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How to build a budget for university

You’ve got your university acceptance letter and it’s almost time to begin your post-secondary studies. But are you financially ready to start the school year? Before putting your nose to the books, take time to make a budget for the upcoming academic year. Just like studying for exams, being prepared sets you up for success – and helps prevent stressful situations later. Follow our easy steps on how to build a budget for university and you’ll be a budgeting boss in no time.

1. Calculate the costs

Start with estimating the essential (or fixed) expenses associated with attending your post-secondary institution. Your biggest bills are likely tuition and residence fees, but also consider smaller costs that add up, such as books, meal plans, course materials, a computer, and school supplies.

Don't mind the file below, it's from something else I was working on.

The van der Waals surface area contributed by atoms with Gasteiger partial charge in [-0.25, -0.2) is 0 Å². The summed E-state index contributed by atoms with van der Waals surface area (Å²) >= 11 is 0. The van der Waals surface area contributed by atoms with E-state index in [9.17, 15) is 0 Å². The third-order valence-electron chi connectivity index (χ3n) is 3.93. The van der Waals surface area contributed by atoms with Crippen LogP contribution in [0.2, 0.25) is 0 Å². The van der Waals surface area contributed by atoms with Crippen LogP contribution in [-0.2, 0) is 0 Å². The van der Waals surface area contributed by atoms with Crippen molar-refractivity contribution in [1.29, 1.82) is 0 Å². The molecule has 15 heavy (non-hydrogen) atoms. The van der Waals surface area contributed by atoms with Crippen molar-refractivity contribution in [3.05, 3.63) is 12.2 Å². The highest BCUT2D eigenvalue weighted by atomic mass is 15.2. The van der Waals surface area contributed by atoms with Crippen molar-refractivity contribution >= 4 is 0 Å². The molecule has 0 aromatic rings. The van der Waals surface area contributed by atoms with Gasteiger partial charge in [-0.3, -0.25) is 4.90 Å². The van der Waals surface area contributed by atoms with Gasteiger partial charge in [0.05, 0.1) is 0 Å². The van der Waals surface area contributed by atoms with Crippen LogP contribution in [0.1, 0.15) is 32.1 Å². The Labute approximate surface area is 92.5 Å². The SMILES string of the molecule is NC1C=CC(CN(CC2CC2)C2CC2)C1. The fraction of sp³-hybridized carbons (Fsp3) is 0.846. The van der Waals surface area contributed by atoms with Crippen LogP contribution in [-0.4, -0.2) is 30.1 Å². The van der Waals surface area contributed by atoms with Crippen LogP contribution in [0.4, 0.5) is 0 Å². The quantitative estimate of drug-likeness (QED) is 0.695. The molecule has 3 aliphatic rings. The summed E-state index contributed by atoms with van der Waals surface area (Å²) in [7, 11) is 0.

2. Estimate everyday expenses

Make a “laundry list” of possible living expenses for the upcoming school year: rent, groceries, internet, mobile phone, streaming services, dining out, insurance coverage, transportation, medical needs, clothing, and entertainment. Remember to include a stash of cash for savings and debt repayment. You’ll thank yourself later for building in a buffer for emergencies.

3. Do the math

Add up your fixed and everyday expenses to get a grand total. That’s how much money you’ll likely need to get through the school year. You can use a budget calculator to crunch the numbers.

4. Bridge the gap

Now that you’re in the know, make a plan to pay for your education. An RESP fund helps, but if there’s a gap, you may need to look at other sources of income: scholarships, bursaries, student loans, the Canada Emergency Student Benefit, or even a part-time job.

5. Write it down – and stick to it!

Now that you’ve got a sense of your incoming income and outgoing expenses, write a detailed budget. You can use an Excel spreadsheet, a budgeting app, or a Student Budget Worksheet. Then, stick to it! If you find tracking your cash a chore, try using our Take Charge Money Manager™. It gives a snapshot of your saving, spending, and budgeting in one place, and you can access it online anytime.

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